After the Confederacy had retreated on July 4th, it was reported that Mary Wade finished making Jennie’s bread — fifteen loaves for the Union army. Soldiers temporarily buried Jennie in the backyard using a coffin intended for Confederate General William Barksdale.
A monument was built over her grave in 1900, along with an American flag that flies day and night. The only other woman with that honor is the late Betsy Ross.
Nearly twenty years after her daughter’s death, the United States Senate awarded Mary Wade with a pension. This was because it had been determined that Jennie had been killed while serving the Union — baking bread for their soldiers. It was a bittersweet victory for the Wade family but a late gesture from the Senate.
A Man Named Jack — Be Still My Beating Heart
When the American Civil War began in 1861, Jennie was engaged to a Union corporal named Johnston’ Jack’ Hastings Skelly, Jr. Without Jennie’s knowledge; Jack had been seriously injured just two weeks prior to her untimely death.
With new traveling much slower those days, Jennie had never even known of her fiance’s injury. A few days after her death, Jack died from his injuries.
There are rumors that if you place a finger on the hold of one of the doors that was shot through when Jennie died, you will become engaged not long after. The door still exists in the home today, hole and all!
Hauntings at the Wade House
The Jennie Wade House today is called the Jennie Wade Museum. Inside, a very detailed and graphic tour is available to the public who wishes to take a peek into 19th-century life.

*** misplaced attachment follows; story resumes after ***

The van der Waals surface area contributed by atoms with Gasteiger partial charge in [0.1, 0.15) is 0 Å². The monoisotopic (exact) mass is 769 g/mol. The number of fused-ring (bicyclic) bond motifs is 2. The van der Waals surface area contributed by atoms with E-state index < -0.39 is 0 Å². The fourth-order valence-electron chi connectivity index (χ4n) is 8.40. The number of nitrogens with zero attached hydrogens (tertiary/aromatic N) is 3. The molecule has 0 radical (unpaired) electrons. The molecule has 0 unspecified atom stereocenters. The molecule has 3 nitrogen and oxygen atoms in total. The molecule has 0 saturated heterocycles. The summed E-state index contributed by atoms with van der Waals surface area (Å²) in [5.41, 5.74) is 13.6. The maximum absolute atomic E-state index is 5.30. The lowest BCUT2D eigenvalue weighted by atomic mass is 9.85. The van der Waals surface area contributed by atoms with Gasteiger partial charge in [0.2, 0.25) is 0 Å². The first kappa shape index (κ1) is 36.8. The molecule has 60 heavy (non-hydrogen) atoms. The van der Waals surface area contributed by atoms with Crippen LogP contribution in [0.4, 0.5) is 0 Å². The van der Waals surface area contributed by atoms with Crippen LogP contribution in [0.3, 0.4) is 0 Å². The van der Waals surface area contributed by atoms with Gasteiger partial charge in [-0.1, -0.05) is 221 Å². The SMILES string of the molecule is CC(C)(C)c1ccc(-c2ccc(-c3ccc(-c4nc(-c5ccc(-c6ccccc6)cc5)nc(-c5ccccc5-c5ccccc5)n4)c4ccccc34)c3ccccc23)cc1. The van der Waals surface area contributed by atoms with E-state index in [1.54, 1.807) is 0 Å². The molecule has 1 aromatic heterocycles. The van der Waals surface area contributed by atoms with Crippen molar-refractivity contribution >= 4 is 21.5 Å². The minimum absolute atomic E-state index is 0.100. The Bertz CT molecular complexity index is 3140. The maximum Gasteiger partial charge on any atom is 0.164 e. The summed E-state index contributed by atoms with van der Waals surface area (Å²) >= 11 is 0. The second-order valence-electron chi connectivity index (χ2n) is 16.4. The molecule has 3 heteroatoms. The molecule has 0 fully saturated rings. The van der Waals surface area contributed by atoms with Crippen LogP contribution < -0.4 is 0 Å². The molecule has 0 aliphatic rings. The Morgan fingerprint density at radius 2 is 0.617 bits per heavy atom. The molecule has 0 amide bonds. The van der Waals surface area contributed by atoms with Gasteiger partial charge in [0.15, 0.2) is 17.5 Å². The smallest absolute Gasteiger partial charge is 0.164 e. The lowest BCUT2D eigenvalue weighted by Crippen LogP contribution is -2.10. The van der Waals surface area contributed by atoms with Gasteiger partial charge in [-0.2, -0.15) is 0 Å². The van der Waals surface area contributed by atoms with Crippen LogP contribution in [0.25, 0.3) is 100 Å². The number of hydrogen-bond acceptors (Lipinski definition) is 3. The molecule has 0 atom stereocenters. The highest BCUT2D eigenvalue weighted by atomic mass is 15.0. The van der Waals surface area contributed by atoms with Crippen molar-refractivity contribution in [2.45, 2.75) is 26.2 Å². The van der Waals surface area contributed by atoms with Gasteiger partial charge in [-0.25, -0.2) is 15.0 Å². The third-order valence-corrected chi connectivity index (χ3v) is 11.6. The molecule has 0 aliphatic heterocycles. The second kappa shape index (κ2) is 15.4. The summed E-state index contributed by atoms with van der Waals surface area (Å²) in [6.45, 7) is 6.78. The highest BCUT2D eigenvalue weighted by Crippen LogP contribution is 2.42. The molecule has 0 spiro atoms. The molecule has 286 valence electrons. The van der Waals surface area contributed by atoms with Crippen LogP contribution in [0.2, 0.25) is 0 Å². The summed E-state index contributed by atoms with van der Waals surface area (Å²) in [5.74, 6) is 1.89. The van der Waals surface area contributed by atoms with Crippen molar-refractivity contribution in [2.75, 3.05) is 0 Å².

Visitors will find the same floors that Jennie and her family walk across every day, and some are still covered in blood from when Jennie fell to the floor after being shot. Also on display are photographs that were taken from inside the home. Some of them feature objects that will make you question reality, seemingly capturing the spirit of Jennie Wade.
Many witnesses have reported strange happenings in the home over the years. They have claimed to see a young woman moving about the home, a typical sight you may think, but they always say she’s partially see-through. Others have spotted her wandering around the countryside of the home.
Some museum-goers will feel a cold chill pass them by in the home, and others report the smell of fresh-baked bread in a kitchen that’s no longer in use.
In Conclusion — Jennie Wade House’s ghost
The Battle of Gettysburg was a horrific part of the American Civil War that resulted in the deaths of tens of thousands of Americans. Astonishingly, Jennie Wade remains the only civilian to die during the fighting.
With so much bloodshed throughout Pennsylvania during that era, many buildings and locations are believed to be haunted. You needn’t travel very far to find any such place, as they are littered all over the area.
The Jennie Wade House will forever hold the memory of the tragedy that took place there on that fateful July morning in 1863. As long as it is still standing, future generations can come to learn of the bravery that Jennie Wade so selflessly displayed that day.